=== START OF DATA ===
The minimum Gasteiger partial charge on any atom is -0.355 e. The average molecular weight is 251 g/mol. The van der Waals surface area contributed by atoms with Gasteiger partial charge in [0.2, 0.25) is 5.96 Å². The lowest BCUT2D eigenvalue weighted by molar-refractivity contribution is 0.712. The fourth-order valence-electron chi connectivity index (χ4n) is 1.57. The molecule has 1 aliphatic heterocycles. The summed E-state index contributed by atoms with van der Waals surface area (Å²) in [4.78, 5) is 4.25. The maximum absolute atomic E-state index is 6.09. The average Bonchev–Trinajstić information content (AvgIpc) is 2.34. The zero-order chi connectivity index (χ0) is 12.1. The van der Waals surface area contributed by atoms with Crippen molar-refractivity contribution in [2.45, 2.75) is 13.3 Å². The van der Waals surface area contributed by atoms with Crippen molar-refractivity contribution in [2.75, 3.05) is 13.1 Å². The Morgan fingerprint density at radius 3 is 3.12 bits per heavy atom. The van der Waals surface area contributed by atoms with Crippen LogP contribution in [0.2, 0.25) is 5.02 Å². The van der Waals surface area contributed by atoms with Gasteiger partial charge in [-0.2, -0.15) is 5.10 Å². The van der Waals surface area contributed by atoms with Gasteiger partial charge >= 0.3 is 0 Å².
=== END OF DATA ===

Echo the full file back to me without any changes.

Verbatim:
The minimum Gasteiger partial charge on any atom is -0.355 e. The average molecular weight is 251 g/mol. The van der Waals surface area contributed by atoms with Gasteiger partial charge in [0.2, 0.25) is 5.96 Å². The lowest BCUT2D eigenvalue weighted by molar-refractivity contribution is 0.712. The fourth-order valence-electron chi connectivity index (χ4n) is 1.57. The molecule has 1 aliphatic heterocycles. The summed E-state index contributed by atoms with van der Waals surface area (Å²) in [4.78, 5) is 4.25. The maximum absolute atomic E-state index is 6.09. The average Bonchev–Trinajstić information content (AvgIpc) is 2.34. The zero-order chi connectivity index (χ0) is 12.1. The van der Waals surface area contributed by atoms with Crippen molar-refractivity contribution in [2.45, 2.75) is 13.3 Å². The van der Waals surface area contributed by atoms with Crippen molar-refractivity contribution in [2.75, 3.05) is 13.1 Å². The Morgan fingerprint density at radius 3 is 3.12 bits per heavy atom. The van der Waals surface area contributed by atoms with Crippen LogP contribution in [0.2, 0.25) is 5.02 Å². The van der Waals surface area contributed by atoms with Gasteiger partial charge in [-0.2, -0.15) is 5.10 Å². The van der Waals surface area contributed by atoms with Gasteiger partial charge >= 0.3 is 0 Å².